The city of Andover is once again targeting a 40-acre parcel east of Hanson Boulevard and about one mile north of 161st Avenue for open space preservation.
The Andover City Council May 7 unanimously approved a $300,000 offer to Hazel Blanchette and James Selmer. City Administrator Jim Dickinson said a purchase agreement is still being drafted.
Mayor Mike Gamache said this was the best property that the Open Space Advisory Commission has been looking at.
“Saving the open space and saving it at a good price I think is the vital aspect of this program and it’s been successful,” Gamache said.
Although the property is landlocked, Dickinson said the $2 million open space referendum voters approved in 2006 was about preservation and not access. The city has been approached by half-a-dozen residential developers over the past month looking for land throughout the community, according to Community Development Director David Carlberg.
At a recent council workshop, City Engineer and Public Works Director David Berkowitz showed that over 100 more homes than anticipated by the city’s 2003 comprehensive plan could be developed in this general area north of 161st Avenue, near the Country Oaks West and White Pine Wilderness developments. Berkowitz said the Metropolitan Council would have to approve a comprehensive plan amendment before any sewer and water extension could occur, however.
Gamache anticipated it would have been taken longer to develop homes this far north of 161st Avenue, but things can change in a hurry. He recalled that some snowmobilers in the mid-1990s wondered how they would get to Pov’s Sports Bar when the city started eliminating snowmobile routes in southern Andover. This area has obviously changed a lot in the last 15 or so years.
The city last fall made tentative offers to Selmer and Blanchette for their 40-acre parcel as well as Dennis Kuiken for 10 additional acres to the north and Douglas and Joann Lawrence for a road easement from Hanson Boulevard. The city cancelled the offers after the New Year when it was determined that the access road through a wetland could have cost approximately $200,000.
There will be an alternative route for a maintenance vehicle road, but the general public will have to wait for land to the east or north to develop.
Open spaces have never been viewed as high foot traffic parks. The focus has been on maintenance. The city received a $20,000 grant from Great River Greening (www.greatrivergreening.org) for buckthorn removal, prairie restoration, slope stabilization at its Martin’s Meadows open space property and the adjacent city park.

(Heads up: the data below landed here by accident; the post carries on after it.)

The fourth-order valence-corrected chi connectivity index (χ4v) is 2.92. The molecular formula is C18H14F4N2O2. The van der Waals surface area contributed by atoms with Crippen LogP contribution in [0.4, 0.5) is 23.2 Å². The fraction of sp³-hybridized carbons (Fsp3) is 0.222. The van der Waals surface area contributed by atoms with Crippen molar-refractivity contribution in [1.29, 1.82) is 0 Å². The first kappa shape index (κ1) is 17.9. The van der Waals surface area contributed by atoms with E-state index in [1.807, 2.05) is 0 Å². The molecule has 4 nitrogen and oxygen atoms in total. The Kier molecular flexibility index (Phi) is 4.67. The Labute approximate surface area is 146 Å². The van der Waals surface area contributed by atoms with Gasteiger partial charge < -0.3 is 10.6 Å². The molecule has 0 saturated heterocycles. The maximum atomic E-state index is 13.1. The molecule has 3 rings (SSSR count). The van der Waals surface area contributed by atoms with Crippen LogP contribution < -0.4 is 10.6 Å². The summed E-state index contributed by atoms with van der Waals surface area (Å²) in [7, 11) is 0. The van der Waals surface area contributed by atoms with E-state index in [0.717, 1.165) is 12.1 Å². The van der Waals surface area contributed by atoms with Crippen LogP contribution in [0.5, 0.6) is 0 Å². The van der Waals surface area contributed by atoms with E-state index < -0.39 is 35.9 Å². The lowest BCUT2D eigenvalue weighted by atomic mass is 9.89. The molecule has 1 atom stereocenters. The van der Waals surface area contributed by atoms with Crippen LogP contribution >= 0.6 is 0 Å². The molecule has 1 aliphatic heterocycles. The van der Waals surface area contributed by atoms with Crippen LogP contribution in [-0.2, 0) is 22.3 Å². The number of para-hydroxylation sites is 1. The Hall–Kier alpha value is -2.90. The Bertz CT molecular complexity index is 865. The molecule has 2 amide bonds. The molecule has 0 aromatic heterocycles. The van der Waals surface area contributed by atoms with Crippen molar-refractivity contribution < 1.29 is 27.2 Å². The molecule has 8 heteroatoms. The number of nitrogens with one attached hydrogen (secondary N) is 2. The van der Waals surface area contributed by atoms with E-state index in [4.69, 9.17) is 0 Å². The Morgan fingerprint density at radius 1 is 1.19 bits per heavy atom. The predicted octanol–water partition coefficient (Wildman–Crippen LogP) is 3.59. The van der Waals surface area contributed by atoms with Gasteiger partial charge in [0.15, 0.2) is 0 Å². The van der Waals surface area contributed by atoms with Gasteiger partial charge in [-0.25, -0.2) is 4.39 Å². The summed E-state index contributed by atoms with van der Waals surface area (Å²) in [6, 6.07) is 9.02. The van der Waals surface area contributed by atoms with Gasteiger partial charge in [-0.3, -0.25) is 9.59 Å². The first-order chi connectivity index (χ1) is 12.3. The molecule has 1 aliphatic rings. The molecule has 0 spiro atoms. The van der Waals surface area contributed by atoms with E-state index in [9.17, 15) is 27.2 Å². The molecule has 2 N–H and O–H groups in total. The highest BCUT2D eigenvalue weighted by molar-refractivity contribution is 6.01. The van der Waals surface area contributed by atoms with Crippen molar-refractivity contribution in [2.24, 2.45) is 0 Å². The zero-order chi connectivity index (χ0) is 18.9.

There have been discussions about trying to improve access at this 38-acre property along the Rum River that the city purchased for $930,000 in November 2009, but the easiest way to get there is by canoe.
The 20.6-acre North Woods Preserve property was the second property purchased in September 2010 for $320,000 is the easiest to get to, but there is only a short residential street to park on and no designated spots. Staying on the right path can be confusing because the access and parts of the trail are right next to private property.
In fact, the family who sold the land to the city and still owns property next to it had to put up a no trespassing sign at the end of the long driveway to their home that is located next to the entrance of the open space just east of Crane Street and north of 161st Avenue.
Although the main goal of the 2006 open space referendum voters approved is to protect land from development and not create more city parks, the council is interested in some public access in the future.
Councilmember Sheri Bukkila said she was originally not in favor of this purchase because of the money that would need to be spent on the road, which would have come from the city’s general fund, but she is supportive now because of the plan for future access.
“The important thing to know is we’re not paying an exuberant amount of money,” Bukkila said.
Dickinson said last fall that the city was offering less per acre for the Blanchette-Selmer parcel because it is landlocked. At that time, the city offered $342,000, but it is offering even less now with the access road from Hanson Boulevard across the Lawrence property no longer a possibility.
A future council and city staff that addresses surrounding housing development will have to be “on their game” to get the developer to help get access to the open space, Dickinson said.
Assuming this third purchase goes through, Dickinson said the open space account that started with $2 million in 2006 will have $450,000 left in it. Councilmember Julie Trude would like the open space advisory commission to look at easements, perhaps along the Rum River, and not just large parcels and would like a reminder letter sent to property owners that the city is still looking for willing sellers.
Eric Hagen is at firstname.lastname@example.org